Mariama Lockington (she/her/hers) is the Chief of Staff for the ECRI. She comes to the University of Kentucky with over thirteen years of youth development, partnerships and programs, and nonprofit leadership experience. In addition to her passion for education, Mariama is the author of critically acclaimed young adult and middle grade novels, For Black Girls Like Me (FSG 2019), In the Key of Us (FSG 2022), and Forever is Now (FSG 2023). Mariama earned her M.Ed. from Lesley University and her MFA in Creative Writing from San Francisco State University. In her free time, she enjoys cooking, boxing, teaching youth writing workshops, and reading all the books.
To contact a member of the Executive Team, please email: CivilRightsInstitute@nulluky.edu.
Graduate Student Team
Onesimo Banda is a graduate assistant working towards his PhD in Educational Policy Studies, Measurement and Evaluation. A teacher almost two decades, Onesimo has built a career working exclusively with At-Risk and Historically Marginalized populations. He was born into a Mexican American sharecropping family outside of Austin, Texas. Being part of the first generation to graduate high school from in family, he is the first of his family to earn a Bachelor’s and Master’s Degree. He is also the first male of the family to not build a career in construction, leaving a career as a welder to finish his dream of becoming a college graduate.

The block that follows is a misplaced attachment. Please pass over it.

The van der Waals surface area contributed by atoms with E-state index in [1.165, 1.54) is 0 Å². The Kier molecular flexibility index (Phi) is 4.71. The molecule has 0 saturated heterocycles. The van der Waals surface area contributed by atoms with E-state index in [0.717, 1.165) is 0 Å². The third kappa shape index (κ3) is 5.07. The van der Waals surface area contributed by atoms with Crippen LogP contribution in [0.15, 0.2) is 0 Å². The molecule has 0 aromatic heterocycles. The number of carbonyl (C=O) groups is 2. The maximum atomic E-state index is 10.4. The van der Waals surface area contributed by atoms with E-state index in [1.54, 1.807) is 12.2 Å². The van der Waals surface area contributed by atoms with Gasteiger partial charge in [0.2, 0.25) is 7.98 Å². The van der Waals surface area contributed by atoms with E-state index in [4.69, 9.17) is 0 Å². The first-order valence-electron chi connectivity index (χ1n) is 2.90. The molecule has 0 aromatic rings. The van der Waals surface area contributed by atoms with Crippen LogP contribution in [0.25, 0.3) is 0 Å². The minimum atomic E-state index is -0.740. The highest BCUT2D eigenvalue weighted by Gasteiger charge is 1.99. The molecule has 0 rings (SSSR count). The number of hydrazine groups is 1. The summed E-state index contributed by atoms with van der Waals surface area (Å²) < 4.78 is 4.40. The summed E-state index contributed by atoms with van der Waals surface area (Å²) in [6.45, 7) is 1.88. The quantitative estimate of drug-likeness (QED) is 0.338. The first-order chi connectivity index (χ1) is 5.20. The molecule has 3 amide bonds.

He built a career working at Title I schools and was successful in raising testing scores and passing rates at the schools he worked at, because he was able to communicate and connect with these students, as he experienced many of their stories firsthand. Learning from his parents through their firsthand experiences in the Civil Rights Movement marching with Cesar Chavez and Dr. Martin Luther King Jr., Onesimo learned the importance of standing up for the voiceless and against injustice everywhere.
Jessie Hayden is a graduate student in Education Policy and Evaluation. As a native of Mississippi, he earned his bachelor’s degree in Agriculture Economics from Alcorn State University and his master’s degree from Mississippi State University in Agriculture Extension and Education Leadership. He now serves as the research assistant and social media curator for the Education and Civil Rights Initiative (ECRI). Jessie enjoys playing golf, writing poetry, and martial arts.
Te’Asia Martin is a first-generation, third-year doctoral student in the Educational Policy Studies and Evaluation Higher Education program. Originally from Muskegon, Michigan, Te’Asia earned both her bachelor’s degree in Music and master’s degree in College Student Affairs Leadership from Grand Valley State University where she focused her work and research on students of color, first-generation/low-income pathway programming for first year students. In her spare time, you can find Te’Asia volunteering in women’s initiatives, Sigma Gamma Rho Sorority, Inc., singing at church, or building her financial services businesses and personal brand. She currently serves the ECRI team as a research assistant and is developing her doctoral thesis around undergraduate Black women’s experiences in higher education.